Isolated Langerhans cell histiocytosis in an adult with central diabetes insipidus: case report and review of literature. Endocrine practice Ouyang, D. L., Roberts, B. K., Gibbs, I. C., Katznelson, L. 2006; 12 (6): 660-663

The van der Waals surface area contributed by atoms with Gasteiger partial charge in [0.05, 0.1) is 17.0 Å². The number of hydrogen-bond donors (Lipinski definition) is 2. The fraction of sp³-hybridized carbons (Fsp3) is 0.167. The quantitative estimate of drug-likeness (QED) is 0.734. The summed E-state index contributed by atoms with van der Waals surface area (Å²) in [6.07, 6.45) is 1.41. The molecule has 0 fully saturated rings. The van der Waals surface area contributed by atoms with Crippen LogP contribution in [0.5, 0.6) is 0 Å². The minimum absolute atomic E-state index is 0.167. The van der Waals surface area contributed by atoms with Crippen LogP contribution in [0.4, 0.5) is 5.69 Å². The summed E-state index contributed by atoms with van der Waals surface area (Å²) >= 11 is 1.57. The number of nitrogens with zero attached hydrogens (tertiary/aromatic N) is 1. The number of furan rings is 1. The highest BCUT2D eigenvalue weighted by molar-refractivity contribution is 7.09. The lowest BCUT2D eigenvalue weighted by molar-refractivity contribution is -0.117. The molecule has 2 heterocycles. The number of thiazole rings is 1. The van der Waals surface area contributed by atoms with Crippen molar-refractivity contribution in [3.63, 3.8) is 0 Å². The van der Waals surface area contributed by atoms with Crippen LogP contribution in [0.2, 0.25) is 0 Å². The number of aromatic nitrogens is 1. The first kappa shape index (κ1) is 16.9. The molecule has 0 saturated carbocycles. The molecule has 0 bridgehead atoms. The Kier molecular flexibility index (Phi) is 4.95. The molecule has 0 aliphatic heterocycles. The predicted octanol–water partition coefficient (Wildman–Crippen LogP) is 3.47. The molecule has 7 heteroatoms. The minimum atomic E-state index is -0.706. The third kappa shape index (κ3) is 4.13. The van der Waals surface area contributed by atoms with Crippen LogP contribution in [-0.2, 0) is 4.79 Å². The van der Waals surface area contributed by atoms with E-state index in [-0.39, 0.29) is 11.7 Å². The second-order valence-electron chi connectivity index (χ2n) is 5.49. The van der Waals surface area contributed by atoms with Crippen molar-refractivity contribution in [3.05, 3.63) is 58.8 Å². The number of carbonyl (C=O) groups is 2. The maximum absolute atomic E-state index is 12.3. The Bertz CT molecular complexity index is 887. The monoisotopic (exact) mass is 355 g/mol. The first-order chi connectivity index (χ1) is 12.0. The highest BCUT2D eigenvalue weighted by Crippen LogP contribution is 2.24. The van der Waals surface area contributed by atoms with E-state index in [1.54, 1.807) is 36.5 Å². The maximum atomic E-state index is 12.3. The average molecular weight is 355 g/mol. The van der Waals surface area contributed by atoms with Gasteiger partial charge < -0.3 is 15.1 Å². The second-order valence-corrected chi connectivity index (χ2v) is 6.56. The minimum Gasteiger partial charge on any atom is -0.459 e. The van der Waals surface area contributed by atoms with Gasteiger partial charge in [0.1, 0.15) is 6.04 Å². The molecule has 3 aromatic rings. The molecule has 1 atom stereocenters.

To report a case of ectopic adrenocorticotropic hormone (ACTH) syndrome (EAS) in a patient with two distinct neuroendocrine tumors and to highlight the difficulties of establishing the differential diagnosis of EAS.We describe the clinical presentation of the current case, discuss its management, and report the results of molecular studies undertaken to determine whether the two tumors had a common origin.A 52-year-old woman presented with obvious features of Cushing's syndrome. Findings on hormonal evaluation were consistent with EAS. Pituitary magnetic resonance imaging revealed normal findings. Computed tomographic imaging disclosed two masses, one in the lung and one in the pancreas. Somatostatin receptor scintigraphy showed uptake only in the pancreatic mass, which was surgically removed. It was a well-differentiated neuroendocrine tumor, with negative immunostaining for ACTH. Hypercortisolemia did not resolve after removal of the pancreatic tumor. The lung mass was subsequently excised, and pathology examination showed a carcinoid tumor with immunostaining for ACTH. Thereafter, plasma ACTH became immeasurable. The two tumors had similar patterns of X-chromosome inactivation; thus, whether they arose independently could be neither confirmed nor excluded.This case demonstrates that, in the presence of more than one neuroendocrine tumor, somatostatin receptor scintigraphy may misguide the decision regarding the appropriate surgical course in patients with EAS, and it highlights the need for accurate studies to determine the source of ACTH in patients with EAS.

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